three-and-half-stars
Bookmarks Issue: 
21-Mar-Apr-2006
user_rating: 
0

A-AlreadyDeadBy day PI Joe Pitt stays inside his East Village home. By night he roams the streets of Manhattan, searching for the weekly pint of human blood—and the victim—that will keep him alive. "And when the man is empty and I am full and my face is rinsed in his gore, I feel as I always do when I feed, like I want more," he admits. This is Manhattan, but with clans of territorial, bloodsucking vampires about to wage war any moment. Pitt plays these clans against each other until he’s asked to investigate some neighborhood zombies infecting others and to find a disappeared girl turned Goth. Unrelated cases … or not?
Del Rey. 268 pages. $12.95. ISBN: 034547824X

Washington Examiner 4 of 5 Stars
"Huston never pulls a single punch with his stunningly terse prose, and Already Dead is a winner, a pitch-black piece of anthracite fiction that burns intensely from start to finish. His perfect blend of atmospheric description and explosive violence propel the book towards its breathless conclusion, and his Joe Pitt is the sort of hard-boiled, one-liner-shooting character that readers of black-coffee detective novels and modern vampire fiction should embrace with a vengeance." Charles Devilbiss

Washington Post 4 of 5 Stars
"Already Dead is bloody but brilliant, a vampire novel for the here and now. … Among the new voices in 21st-century crime fiction, Charlie Huston, as much as anyone I can think of, is where it’s at." Patrick Anderson

Entertainment Weekly 3 of 5 Stars
"A heady mix of noirish hard-boiled dialogue (‘I’d offer you guys some coffee or something, but I don’t like you. So.’) and East Village scumminess (dive bars, junkies, and Internet pornographers), Already Dead is a refreshing rejiggering of vampire mythology. While the ending is confusing and anticlimactic, the world that Huston creates is both brutal and vividly realized." Gilbert Cruz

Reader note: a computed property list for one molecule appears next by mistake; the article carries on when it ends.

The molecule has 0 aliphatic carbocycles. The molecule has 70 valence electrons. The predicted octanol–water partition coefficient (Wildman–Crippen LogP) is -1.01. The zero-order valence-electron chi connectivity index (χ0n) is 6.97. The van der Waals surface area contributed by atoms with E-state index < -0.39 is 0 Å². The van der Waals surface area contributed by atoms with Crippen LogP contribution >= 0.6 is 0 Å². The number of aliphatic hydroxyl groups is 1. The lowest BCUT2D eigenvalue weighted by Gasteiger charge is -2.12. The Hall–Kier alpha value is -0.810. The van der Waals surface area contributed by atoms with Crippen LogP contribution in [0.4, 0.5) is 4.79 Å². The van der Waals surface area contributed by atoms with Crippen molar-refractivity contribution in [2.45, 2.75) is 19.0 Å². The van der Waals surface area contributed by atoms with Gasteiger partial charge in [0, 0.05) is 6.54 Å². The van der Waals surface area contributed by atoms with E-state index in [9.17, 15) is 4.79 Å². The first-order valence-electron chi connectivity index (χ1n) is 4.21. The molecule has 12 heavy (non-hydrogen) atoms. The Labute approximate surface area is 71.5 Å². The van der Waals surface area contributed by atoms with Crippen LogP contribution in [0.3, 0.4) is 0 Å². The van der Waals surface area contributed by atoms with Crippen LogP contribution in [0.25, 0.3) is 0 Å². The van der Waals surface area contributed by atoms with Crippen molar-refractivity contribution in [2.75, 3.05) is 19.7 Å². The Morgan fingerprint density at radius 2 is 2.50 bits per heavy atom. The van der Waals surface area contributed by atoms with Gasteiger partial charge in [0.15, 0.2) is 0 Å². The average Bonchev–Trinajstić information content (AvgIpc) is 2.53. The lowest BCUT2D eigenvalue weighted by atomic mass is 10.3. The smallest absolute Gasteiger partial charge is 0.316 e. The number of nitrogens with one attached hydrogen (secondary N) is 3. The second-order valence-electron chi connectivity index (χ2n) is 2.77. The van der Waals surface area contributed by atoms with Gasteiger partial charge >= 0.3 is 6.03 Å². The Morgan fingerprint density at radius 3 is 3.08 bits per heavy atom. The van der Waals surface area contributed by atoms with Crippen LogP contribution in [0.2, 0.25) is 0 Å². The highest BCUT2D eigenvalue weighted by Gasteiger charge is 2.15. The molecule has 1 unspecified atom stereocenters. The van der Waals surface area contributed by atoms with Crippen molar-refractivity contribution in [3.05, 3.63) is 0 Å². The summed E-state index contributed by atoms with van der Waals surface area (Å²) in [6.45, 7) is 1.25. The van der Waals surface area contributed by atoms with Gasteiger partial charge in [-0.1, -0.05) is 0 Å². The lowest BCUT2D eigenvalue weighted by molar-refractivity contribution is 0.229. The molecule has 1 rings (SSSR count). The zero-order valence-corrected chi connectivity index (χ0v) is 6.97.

Critical Summary

Already Dead is not for the squeamish. Even so, it surprised even critics who had never thought themselves fans of Count Dracula. Huston portrays a noirish, gritty, alter-Manhattan world, with political rivalries comprised of all sorts of vampires, even "revolutionary" gay and lesbian ones. The terse, hard-boiled prose and characters contain shades of Raymond Chandler, Hunter S. Thompson, and Quentin Tarantino, but are wholly original. Despite the novel’s sophistication, it’s not for everyone. "Huston deserves hardcover publication and will get it soon enough, but it’s probably true that this book’s core audience is among the young, the cool, the hip, and the unshockable" (Washington Post).

Also by the Author

Caught Stealing (2004): The first of a planned trilogy features Hank Thompson, a high-school-basketball-star-turned-bartender who unwittingly attracts the attention of the Russian mafia.